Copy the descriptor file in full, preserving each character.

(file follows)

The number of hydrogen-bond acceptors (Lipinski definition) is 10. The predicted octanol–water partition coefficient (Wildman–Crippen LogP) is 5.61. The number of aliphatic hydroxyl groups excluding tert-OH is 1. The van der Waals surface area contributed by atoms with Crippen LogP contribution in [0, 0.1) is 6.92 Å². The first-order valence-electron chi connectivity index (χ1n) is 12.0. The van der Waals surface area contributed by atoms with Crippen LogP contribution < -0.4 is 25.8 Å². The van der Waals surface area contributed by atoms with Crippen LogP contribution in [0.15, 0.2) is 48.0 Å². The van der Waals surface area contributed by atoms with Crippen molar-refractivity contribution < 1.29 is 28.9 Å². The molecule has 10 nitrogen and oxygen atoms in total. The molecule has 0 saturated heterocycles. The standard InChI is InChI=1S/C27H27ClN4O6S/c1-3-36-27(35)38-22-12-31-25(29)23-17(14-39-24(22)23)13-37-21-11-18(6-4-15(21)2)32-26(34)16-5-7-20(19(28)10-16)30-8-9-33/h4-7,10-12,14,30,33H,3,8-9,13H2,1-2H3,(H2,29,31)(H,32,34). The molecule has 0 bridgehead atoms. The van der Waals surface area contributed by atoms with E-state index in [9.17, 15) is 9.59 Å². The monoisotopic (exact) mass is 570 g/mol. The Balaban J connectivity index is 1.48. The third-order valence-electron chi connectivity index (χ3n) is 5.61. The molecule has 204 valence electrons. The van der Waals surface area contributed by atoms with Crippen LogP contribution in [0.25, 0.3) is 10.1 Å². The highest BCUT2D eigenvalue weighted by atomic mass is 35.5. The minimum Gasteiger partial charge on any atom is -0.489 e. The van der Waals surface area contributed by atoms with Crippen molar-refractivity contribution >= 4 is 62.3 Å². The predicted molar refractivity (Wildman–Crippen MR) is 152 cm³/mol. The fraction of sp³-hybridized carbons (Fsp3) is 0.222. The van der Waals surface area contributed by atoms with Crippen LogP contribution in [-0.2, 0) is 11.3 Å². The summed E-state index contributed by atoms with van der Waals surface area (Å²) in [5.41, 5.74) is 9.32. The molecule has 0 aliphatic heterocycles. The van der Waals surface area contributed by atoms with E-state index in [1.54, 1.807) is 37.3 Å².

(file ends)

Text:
The number of hydrogen-bond acceptors (Lipinski definition) is 10. The predicted octanol–water partition coefficient (Wildman–Crippen LogP) is 5.61. The number of aliphatic hydroxyl groups excluding tert-OH is 1. The van der Waals surface area contributed by atoms with Crippen LogP contribution in [0, 0.1) is 6.92 Å². The first-order valence-electron chi connectivity index (χ1n) is 12.0. The van der Waals surface area contributed by atoms with Crippen LogP contribution < -0.4 is 25.8 Å². The van der Waals surface area contributed by atoms with Crippen LogP contribution in [0.15, 0.2) is 48.0 Å². The van der Waals surface area contributed by atoms with Crippen molar-refractivity contribution < 1.29 is 28.9 Å². The molecule has 10 nitrogen and oxygen atoms in total. The molecule has 0 saturated heterocycles. The standard InChI is InChI=1S/C27H27ClN4O6S/c1-3-36-27(35)38-22-12-31-25(29)23-17(14-39-24(22)23)13-37-21-11-18(6-4-15(21)2)32-26(34)16-5-7-20(19(28)10-16)30-8-9-33/h4-7,10-12,14,30,33H,3,8-9,13H2,1-2H3,(H2,29,31)(H,32,34). The molecule has 0 bridgehead atoms. The van der Waals surface area contributed by atoms with E-state index in [9.17, 15) is 9.59 Å². The monoisotopic (exact) mass is 570 g/mol. The Balaban J connectivity index is 1.48. The third-order valence-electron chi connectivity index (χ3n) is 5.61. The molecule has 204 valence electrons. The van der Waals surface area contributed by atoms with Crippen LogP contribution in [0.25, 0.3) is 10.1 Å². The highest BCUT2D eigenvalue weighted by atomic mass is 35.5. The minimum Gasteiger partial charge on any atom is -0.489 e. The van der Waals surface area contributed by atoms with Crippen molar-refractivity contribution >= 4 is 62.3 Å². The predicted molar refractivity (Wildman–Crippen MR) is 152 cm³/mol. The fraction of sp³-hybridized carbons (Fsp3) is 0.222. The van der Waals surface area contributed by atoms with Crippen LogP contribution in [-0.2, 0) is 11.3 Å². The summed E-state index contributed by atoms with van der Waals surface area (Å²) in [5.41, 5.74) is 9.32. The molecule has 0 aliphatic heterocycles. The van der Waals surface area contributed by atoms with E-state index in [1.54, 1.807) is 37.3 Å².